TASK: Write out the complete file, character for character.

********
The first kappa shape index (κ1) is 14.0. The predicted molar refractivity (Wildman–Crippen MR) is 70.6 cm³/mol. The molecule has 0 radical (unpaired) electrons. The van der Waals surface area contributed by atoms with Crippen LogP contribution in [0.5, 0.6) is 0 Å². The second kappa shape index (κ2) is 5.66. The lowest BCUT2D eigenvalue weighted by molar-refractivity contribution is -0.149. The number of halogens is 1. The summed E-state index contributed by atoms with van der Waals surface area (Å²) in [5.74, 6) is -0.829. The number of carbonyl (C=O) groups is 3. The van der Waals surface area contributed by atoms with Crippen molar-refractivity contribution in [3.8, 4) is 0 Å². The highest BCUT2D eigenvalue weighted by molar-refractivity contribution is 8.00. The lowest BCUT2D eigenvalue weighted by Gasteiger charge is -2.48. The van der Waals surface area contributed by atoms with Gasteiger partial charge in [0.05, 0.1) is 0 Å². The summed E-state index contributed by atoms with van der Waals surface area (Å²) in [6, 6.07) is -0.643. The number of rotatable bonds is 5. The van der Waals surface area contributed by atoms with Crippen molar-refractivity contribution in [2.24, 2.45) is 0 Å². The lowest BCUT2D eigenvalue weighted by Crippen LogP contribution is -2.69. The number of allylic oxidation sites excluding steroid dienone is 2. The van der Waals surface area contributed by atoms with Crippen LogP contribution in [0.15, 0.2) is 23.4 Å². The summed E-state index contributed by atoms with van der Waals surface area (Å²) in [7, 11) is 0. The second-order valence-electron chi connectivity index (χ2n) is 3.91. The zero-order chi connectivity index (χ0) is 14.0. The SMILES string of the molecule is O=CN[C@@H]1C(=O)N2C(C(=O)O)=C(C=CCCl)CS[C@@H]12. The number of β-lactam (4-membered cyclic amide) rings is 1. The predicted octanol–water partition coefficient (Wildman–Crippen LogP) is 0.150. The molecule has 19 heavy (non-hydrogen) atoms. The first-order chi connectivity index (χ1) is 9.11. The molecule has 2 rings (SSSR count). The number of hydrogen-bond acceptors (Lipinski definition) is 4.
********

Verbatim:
The first kappa shape index (κ1) is 14.0. The predicted molar refractivity (Wildman–Crippen MR) is 70.6 cm³/mol. The molecule has 0 radical (unpaired) electrons. The van der Waals surface area contributed by atoms with Crippen LogP contribution in [0.5, 0.6) is 0 Å². The second kappa shape index (κ2) is 5.66. The lowest BCUT2D eigenvalue weighted by molar-refractivity contribution is -0.149. The number of halogens is 1. The summed E-state index contributed by atoms with van der Waals surface area (Å²) in [5.74, 6) is -0.829. The number of carbonyl (C=O) groups is 3. The van der Waals surface area contributed by atoms with Crippen molar-refractivity contribution in [3.8, 4) is 0 Å². The highest BCUT2D eigenvalue weighted by molar-refractivity contribution is 8.00. The lowest BCUT2D eigenvalue weighted by Gasteiger charge is -2.48. The van der Waals surface area contributed by atoms with Gasteiger partial charge in [0.05, 0.1) is 0 Å². The summed E-state index contributed by atoms with van der Waals surface area (Å²) in [6, 6.07) is -0.643. The number of rotatable bonds is 5. The van der Waals surface area contributed by atoms with Crippen molar-refractivity contribution in [2.24, 2.45) is 0 Å². The lowest BCUT2D eigenvalue weighted by Crippen LogP contribution is -2.69. The number of allylic oxidation sites excluding steroid dienone is 2. The van der Waals surface area contributed by atoms with Crippen LogP contribution in [0.15, 0.2) is 23.4 Å². The summed E-state index contributed by atoms with van der Waals surface area (Å²) in [7, 11) is 0. The second-order valence-electron chi connectivity index (χ2n) is 3.91. The zero-order chi connectivity index (χ0) is 14.0. The SMILES string of the molecule is O=CN[C@@H]1C(=O)N2C(C(=O)O)=C(C=CCCl)CS[C@@H]12. The number of β-lactam (4-membered cyclic amide) rings is 1. The predicted octanol–water partition coefficient (Wildman–Crippen LogP) is 0.150. The molecule has 19 heavy (non-hydrogen) atoms. The first-order chi connectivity index (χ1) is 9.11. The molecule has 2 rings (SSSR count). The number of hydrogen-bond acceptors (Lipinski definition) is 4.